SO ORDERED.

Navasa, C.J., Davide, Jr. and Melo, JJ., concur.


Francisco, J., took no part.

Footnotes

1
Rollo, pp. 37-46.

2
Eleventh Division, composed of J. Alfredo L. Benipayo, ponente, and JJ. Lorna S. Lombos-dela Fuente, chair,
and Ricardo J. Francisco, member.

3
Rollo, pp. 28-29.
4
Rollo, pp. 30-31.

5
Rollo, p. 34.

6
Rollo, p. 35.

7
Rollo, pp. 45-46.

8
Rollo, pp. 43-44.

9
Floreza vs. Evangelista, 96 SCRA 130 (February 21, 1980); cf. Art. 526, Civil Code of the Philippines.

10
Art. 527, Civil Code of the Philippines.

11
Rollo, p. 17.

12
Art. 6, Civil Code of the Philippines; see Canete vs. San Antonio Agro-Industrial Development Corp., 113
SCRA 723 (April 27, 1982).

13
Rollo, p. 19.

14
Lopez vs. Alvendia, 120 Phil. 1424 (December 24, 1964); cf. Art. 1910, Civil Code.

15
BA Finance Corporation vs. Court of Appeals, 211 SCRA 112 (July 3, 1992); Art. 1897, Civil Code.

16
Rollo, p. 47.

17
Rollo, p. 61.

18
Rollo, pp. 9-10.

19
Universal Shipping Lines, Inc. vs. Intermediate Appellate Court, 188 SCRA 170 (July 31, 1990).

20
Art. 2208, Civil Code of the Philippines.
Republic of the Philippines
SUPREME COURT
Baguio City

SECOND DIVISION

G.R. No. 117642 April 24, 1998

EDITHA ALVIOLA and PORFERIO ALVIOLA, petitioners,


vs.
HONORABLE COURT OF APPEALS, FORENCIA BULING Vda de TINAGAN, DEMOSTHENES TINAGAN, JESUS
TINAGAN, ZENAIDA T., JOSEP and JOSEPHINE TINAGAN, respondents.

MARTINEZ, J.:

In this petition for review on certiorari, petitioners assail the decision 1 of the Court of Appeals dated April 8, 1994
which affirmed the decision of the lower court ordering petitioners to peacefully vacate and surrender the possession
of the disputed properties to the private respondents.

Culled from the record are the following antecedent facts of this case to wit:

On April 1, 1950, Victoria Sonjaconda Tinagan purchased from Mauro Tinagan two (2) parcels of land situated at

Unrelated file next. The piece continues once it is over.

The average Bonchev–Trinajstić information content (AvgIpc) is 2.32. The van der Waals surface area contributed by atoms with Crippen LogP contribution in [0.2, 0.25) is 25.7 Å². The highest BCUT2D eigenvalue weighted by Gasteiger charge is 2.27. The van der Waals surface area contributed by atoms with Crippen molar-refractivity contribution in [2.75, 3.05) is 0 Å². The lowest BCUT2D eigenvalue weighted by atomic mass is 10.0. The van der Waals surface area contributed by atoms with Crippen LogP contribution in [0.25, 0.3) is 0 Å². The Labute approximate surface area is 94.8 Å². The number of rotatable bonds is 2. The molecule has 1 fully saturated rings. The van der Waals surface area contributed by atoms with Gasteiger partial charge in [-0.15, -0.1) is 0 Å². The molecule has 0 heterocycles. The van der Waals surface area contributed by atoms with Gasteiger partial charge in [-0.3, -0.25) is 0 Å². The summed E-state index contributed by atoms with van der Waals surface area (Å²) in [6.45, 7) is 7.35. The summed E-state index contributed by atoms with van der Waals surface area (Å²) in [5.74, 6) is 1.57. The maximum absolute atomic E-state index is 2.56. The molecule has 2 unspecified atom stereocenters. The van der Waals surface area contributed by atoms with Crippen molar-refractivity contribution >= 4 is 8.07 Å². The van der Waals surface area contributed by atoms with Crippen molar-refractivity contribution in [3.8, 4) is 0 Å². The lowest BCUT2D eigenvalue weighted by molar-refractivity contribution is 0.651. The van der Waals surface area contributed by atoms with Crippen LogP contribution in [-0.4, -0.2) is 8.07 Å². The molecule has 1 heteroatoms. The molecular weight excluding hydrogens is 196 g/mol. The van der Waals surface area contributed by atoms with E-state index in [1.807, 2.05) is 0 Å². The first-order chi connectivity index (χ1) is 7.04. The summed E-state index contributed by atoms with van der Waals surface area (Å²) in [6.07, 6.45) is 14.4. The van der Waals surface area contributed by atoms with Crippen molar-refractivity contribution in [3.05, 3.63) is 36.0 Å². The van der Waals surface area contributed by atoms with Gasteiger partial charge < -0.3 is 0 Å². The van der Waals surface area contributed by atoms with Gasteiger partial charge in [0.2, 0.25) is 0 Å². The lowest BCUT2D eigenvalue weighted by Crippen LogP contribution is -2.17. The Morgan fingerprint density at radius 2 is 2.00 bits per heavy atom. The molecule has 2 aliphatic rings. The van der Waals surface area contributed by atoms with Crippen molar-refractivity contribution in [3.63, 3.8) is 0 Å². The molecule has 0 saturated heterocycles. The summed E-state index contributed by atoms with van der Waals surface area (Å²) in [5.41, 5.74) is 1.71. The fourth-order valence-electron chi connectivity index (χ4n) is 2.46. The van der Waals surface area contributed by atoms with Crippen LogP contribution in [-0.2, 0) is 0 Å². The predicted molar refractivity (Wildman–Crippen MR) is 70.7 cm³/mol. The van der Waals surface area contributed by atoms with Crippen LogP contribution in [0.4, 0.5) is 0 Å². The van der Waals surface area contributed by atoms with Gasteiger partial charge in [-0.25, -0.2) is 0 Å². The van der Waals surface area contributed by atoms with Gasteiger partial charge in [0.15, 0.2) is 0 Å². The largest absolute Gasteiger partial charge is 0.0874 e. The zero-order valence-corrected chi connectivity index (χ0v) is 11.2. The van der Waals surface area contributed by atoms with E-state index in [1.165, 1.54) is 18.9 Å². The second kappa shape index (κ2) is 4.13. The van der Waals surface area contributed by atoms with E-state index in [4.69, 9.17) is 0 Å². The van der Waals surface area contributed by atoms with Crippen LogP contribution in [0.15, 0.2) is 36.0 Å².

Barangay Bongbong, Valencia, Negros Oriental. 2 One parcel of land contains an area of 5,704 square meters, more or
less; 3 while the other contains 10,860 square meters. 4 Thereafter, Victoria and her son Agustin Tinagan, took
possession of said parcels of land.

Sometime in 1960, petitioners occupied portions thereof whereat they built a copra dryer and put up a store wherein
they engaged in the business of buying and selling copra.

On June 23, 1975, Victoria died. On October 26, 1975, Agustin died, survived by herein private respondents, namely
his wife, Florencia Buling Vda. de Tinagan and their children Demosthenes, Jesus, Zenaida and Josephine, all surnamed
Tinagan.

On December 24, 1976, petitioner Editha assisted by her husband filed a complaint for partition and damages before
the then Court of First Instance of Negros Oriental, Branch 1, Dumaguete City, docketed as Civil Case No. 6634,
claiming to be an acknowledged natural child of deceased Agustin Tinagan and demanding the delivery of her shares
in the properties left by the deceased. 5

On October 4, 1979, the aforesaid case was dismissed by the trial court on the ground that recognition of natural
children may be brought only during the lifetime of the presumed parent and petitioner Editha did not fall in any of the